Samsung’s new SmartTV records the voices of its viewers and transmits them to a third party for storage. Is this the start of disturbing new trend in consumer electronics?
Samsung’s Internet-connected SmartTV has a disturbing new feature: It records everything around it and sends it back to a third party service that converts speech to text. That’s a feature that not only presents a disturbing violation of privacy, but also could be hijacked by other parties—even hackers.
“Please be aware that if your spoken words include personal or other sensitive information, that information will be among the data captured and transmitted to a third party,” the policy reads.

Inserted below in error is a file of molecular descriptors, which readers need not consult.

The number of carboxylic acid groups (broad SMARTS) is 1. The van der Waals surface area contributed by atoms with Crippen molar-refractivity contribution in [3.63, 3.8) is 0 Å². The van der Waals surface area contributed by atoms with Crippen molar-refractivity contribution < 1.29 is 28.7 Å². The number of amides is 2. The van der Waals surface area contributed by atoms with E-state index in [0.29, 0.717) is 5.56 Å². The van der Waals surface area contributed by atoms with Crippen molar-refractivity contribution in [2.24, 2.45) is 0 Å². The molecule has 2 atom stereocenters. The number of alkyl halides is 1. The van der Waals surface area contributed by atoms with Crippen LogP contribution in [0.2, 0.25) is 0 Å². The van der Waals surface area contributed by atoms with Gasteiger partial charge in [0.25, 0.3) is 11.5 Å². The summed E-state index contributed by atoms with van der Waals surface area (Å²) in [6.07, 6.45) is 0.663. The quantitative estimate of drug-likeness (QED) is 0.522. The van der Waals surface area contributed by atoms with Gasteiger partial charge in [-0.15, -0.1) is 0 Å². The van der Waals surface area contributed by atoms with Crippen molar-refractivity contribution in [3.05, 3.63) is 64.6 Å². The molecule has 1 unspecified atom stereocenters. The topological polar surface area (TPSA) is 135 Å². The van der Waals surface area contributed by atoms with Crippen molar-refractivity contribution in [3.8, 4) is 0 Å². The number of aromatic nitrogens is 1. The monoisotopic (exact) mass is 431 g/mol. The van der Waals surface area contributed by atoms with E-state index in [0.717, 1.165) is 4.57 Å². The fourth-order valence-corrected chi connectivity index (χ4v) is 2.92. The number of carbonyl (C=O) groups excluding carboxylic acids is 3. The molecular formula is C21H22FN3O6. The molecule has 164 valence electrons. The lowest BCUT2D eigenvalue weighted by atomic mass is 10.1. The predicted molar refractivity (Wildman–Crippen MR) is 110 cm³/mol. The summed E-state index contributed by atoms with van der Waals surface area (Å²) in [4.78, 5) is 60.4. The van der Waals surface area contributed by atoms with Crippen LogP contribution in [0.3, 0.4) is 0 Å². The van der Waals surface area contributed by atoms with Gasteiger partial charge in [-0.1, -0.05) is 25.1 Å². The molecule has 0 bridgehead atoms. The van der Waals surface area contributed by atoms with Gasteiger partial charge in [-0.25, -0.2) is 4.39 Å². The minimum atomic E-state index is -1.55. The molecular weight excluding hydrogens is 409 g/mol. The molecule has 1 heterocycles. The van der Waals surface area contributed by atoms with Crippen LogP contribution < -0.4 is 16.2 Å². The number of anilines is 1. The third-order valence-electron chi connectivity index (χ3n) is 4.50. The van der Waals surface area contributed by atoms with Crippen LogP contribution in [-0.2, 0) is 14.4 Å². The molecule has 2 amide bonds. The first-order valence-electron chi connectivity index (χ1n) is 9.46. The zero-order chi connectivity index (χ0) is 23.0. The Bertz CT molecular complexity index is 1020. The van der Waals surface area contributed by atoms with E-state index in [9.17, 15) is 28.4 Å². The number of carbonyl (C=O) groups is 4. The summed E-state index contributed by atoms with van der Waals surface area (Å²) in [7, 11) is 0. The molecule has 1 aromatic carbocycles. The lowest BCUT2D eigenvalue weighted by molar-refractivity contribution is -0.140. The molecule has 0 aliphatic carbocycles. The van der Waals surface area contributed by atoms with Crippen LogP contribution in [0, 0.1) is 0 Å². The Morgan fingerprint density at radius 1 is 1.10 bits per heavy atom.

So be advised: If you’re too lazy to pick up the remote, you may want to keep your conversation with the TV as direct and non-incriminating as possible. Don’t talk about tax evasion, drug use. And definitely don’t try out your Violet Crawley impression.
As with all new surveillance technology, I’m not sure what’s more disturbing—the existence of the technology itself (from SmartTVs to the entire NSA spying apparatus) or the American public’s willingness to accept it with barely a second thought.
For more on how to resist electronic spying, please visit the Electronic Frontier Foundation (EFF).